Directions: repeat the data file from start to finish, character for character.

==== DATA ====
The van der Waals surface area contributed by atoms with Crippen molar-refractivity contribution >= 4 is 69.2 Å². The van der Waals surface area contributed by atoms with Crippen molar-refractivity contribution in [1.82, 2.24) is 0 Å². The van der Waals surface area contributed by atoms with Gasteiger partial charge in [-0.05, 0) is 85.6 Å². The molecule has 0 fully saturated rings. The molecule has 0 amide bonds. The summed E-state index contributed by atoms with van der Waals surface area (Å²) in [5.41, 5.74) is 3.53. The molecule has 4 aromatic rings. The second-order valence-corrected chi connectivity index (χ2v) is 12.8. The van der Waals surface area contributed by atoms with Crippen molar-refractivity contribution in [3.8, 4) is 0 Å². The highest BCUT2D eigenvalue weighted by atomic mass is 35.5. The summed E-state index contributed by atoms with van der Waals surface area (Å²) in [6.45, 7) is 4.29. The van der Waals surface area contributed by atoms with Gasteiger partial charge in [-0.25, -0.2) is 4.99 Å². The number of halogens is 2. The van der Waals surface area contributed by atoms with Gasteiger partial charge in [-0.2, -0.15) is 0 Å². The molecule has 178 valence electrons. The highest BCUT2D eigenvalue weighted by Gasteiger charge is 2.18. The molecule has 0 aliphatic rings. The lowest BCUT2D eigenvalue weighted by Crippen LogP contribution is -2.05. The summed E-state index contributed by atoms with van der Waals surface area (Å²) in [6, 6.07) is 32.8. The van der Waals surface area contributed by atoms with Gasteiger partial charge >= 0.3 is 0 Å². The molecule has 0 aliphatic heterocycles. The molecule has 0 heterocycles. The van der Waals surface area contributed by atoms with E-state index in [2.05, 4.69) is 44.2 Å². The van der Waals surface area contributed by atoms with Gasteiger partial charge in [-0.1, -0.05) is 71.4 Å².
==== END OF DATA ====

The van der Waals surface area contributed by atoms with Crippen molar-refractivity contribution >= 4 is 69.2 Å². The van der Waals surface area contributed by atoms with Crippen molar-refractivity contribution in [1.82, 2.24) is 0 Å². The van der Waals surface area contributed by atoms with Gasteiger partial charge in [-0.05, 0) is 85.6 Å². The molecule has 0 fully saturated rings. The molecule has 0 amide bonds. The summed E-state index contributed by atoms with van der Waals surface area (Å²) in [5.41, 5.74) is 3.53. The molecule has 4 aromatic rings. The second-order valence-corrected chi connectivity index (χ2v) is 12.8. The van der Waals surface area contributed by atoms with Crippen molar-refractivity contribution in [3.8, 4) is 0 Å². The highest BCUT2D eigenvalue weighted by atomic mass is 35.5. The summed E-state index contributed by atoms with van der Waals surface area (Å²) in [6.45, 7) is 4.29. The van der Waals surface area contributed by atoms with Gasteiger partial charge in [-0.25, -0.2) is 4.99 Å². The number of halogens is 2. The van der Waals surface area contributed by atoms with Gasteiger partial charge in [-0.2, -0.15) is 0 Å². The molecule has 178 valence electrons. The highest BCUT2D eigenvalue weighted by Gasteiger charge is 2.18. The molecule has 0 aliphatic rings. The lowest BCUT2D eigenvalue weighted by Crippen LogP contribution is -2.05. The summed E-state index contributed by atoms with van der Waals surface area (Å²) in [6, 6.07) is 32.8. The van der Waals surface area contributed by atoms with Gasteiger partial charge >= 0.3 is 0 Å². The molecule has 0 aliphatic heterocycles. The molecule has 0 heterocycles. The van der Waals surface area contributed by atoms with E-state index in [2.05, 4.69) is 44.2 Å². The van der Waals surface area contributed by atoms with Gasteiger partial charge in [-0.1, -0.05) is 71.4 Å².